A Duty of Care

Kaleigh B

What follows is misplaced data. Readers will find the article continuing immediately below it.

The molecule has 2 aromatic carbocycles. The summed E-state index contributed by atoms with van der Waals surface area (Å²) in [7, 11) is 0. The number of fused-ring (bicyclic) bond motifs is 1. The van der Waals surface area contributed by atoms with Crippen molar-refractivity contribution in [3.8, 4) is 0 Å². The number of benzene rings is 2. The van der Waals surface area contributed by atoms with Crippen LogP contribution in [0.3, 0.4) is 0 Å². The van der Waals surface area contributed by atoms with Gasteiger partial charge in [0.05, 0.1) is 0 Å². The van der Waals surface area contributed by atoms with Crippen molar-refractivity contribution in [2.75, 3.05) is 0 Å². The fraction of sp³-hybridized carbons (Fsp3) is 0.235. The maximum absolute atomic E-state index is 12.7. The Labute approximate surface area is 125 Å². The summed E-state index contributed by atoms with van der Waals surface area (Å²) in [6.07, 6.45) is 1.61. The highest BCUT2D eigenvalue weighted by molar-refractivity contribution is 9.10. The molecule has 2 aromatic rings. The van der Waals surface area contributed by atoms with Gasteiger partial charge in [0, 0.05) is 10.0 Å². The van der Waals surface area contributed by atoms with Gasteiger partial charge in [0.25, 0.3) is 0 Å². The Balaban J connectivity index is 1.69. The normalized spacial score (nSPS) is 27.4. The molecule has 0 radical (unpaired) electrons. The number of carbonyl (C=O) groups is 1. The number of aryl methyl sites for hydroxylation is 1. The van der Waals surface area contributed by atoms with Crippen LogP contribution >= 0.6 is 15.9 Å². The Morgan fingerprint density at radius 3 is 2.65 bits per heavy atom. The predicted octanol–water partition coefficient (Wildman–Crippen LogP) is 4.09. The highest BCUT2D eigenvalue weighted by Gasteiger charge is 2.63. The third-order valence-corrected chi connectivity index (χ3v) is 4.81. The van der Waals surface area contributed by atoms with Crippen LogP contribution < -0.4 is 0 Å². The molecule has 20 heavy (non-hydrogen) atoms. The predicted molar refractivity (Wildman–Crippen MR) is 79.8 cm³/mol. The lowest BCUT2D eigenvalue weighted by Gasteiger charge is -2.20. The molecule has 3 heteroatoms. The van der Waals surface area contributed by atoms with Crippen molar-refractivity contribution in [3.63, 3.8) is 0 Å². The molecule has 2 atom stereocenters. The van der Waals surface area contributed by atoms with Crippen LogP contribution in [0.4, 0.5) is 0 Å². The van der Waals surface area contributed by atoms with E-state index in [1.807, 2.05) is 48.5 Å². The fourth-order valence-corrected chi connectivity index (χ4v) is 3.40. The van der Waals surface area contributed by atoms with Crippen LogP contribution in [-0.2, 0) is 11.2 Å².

In this video, filmmaker David Puttnam explains why the media should have a “duty of care” to consumers. I’m particularly intrigued by this idea and the way that it could be applied to other aspects of civil engagement. It seems at least plausible that the narrative of a “duty of care” could be applied to aspects of civil participation that currently undermine the ability of people to be “informed” and to change the current system. Tech companies, for instance, might owe a duty of care to their users in that they should not be able to prevent people from seeing posts that do not fit within their current worldview. Though the narrative of a duty of care admittedly still works within a framework of individual rights, it seems reasonable that it could be used as a turning point for the individual to consider other individuals.

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